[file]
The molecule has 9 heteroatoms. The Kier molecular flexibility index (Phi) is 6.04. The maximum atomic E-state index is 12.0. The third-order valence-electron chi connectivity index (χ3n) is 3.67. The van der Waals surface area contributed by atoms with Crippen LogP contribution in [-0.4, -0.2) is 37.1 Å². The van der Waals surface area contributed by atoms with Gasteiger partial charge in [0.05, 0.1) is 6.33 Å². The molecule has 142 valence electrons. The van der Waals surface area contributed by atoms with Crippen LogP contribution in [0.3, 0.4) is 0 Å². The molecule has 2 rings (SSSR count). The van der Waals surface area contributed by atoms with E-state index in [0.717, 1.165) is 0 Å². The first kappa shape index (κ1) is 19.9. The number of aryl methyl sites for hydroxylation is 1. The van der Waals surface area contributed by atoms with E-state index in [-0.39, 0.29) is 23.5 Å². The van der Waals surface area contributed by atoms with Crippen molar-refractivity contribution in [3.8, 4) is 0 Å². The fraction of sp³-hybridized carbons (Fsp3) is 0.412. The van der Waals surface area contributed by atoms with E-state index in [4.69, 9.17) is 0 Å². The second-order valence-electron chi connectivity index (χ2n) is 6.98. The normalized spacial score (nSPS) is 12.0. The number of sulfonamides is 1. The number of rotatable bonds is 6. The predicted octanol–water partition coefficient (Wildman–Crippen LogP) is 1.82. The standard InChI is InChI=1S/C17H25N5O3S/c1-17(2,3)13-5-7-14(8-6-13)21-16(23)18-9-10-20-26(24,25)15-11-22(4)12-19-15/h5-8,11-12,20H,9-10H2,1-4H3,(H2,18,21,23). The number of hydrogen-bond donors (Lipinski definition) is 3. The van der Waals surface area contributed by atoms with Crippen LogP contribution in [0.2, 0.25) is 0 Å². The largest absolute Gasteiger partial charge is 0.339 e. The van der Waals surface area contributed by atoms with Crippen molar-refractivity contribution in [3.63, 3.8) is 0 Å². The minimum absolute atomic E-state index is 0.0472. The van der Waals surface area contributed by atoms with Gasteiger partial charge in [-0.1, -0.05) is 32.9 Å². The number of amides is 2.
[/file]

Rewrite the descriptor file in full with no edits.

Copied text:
The molecule has 9 heteroatoms. The Kier molecular flexibility index (Phi) is 6.04. The maximum atomic E-state index is 12.0. The third-order valence-electron chi connectivity index (χ3n) is 3.67. The van der Waals surface area contributed by atoms with Crippen LogP contribution in [-0.4, -0.2) is 37.1 Å². The van der Waals surface area contributed by atoms with Gasteiger partial charge in [0.05, 0.1) is 6.33 Å². The molecule has 142 valence electrons. The van der Waals surface area contributed by atoms with Crippen LogP contribution in [0.3, 0.4) is 0 Å². The molecule has 2 rings (SSSR count). The van der Waals surface area contributed by atoms with E-state index in [0.717, 1.165) is 0 Å². The first kappa shape index (κ1) is 19.9. The number of aryl methyl sites for hydroxylation is 1. The van der Waals surface area contributed by atoms with E-state index in [-0.39, 0.29) is 23.5 Å². The van der Waals surface area contributed by atoms with Crippen molar-refractivity contribution in [3.8, 4) is 0 Å². The fraction of sp³-hybridized carbons (Fsp3) is 0.412. The van der Waals surface area contributed by atoms with E-state index in [4.69, 9.17) is 0 Å². The second-order valence-electron chi connectivity index (χ2n) is 6.98. The normalized spacial score (nSPS) is 12.0. The number of sulfonamides is 1. The number of rotatable bonds is 6. The predicted octanol–water partition coefficient (Wildman–Crippen LogP) is 1.82. The standard InChI is InChI=1S/C17H25N5O3S/c1-17(2,3)13-5-7-14(8-6-13)21-16(23)18-9-10-20-26(24,25)15-11-22(4)12-19-15/h5-8,11-12,20H,9-10H2,1-4H3,(H2,18,21,23). The number of hydrogen-bond donors (Lipinski definition) is 3. The van der Waals surface area contributed by atoms with Crippen LogP contribution in [0.2, 0.25) is 0 Å². The largest absolute Gasteiger partial charge is 0.339 e. The van der Waals surface area contributed by atoms with Crippen molar-refractivity contribution in [3.63, 3.8) is 0 Å². The minimum absolute atomic E-state index is 0.0472. The van der Waals surface area contributed by atoms with Gasteiger partial charge in [-0.1, -0.05) is 32.9 Å². The number of amides is 2.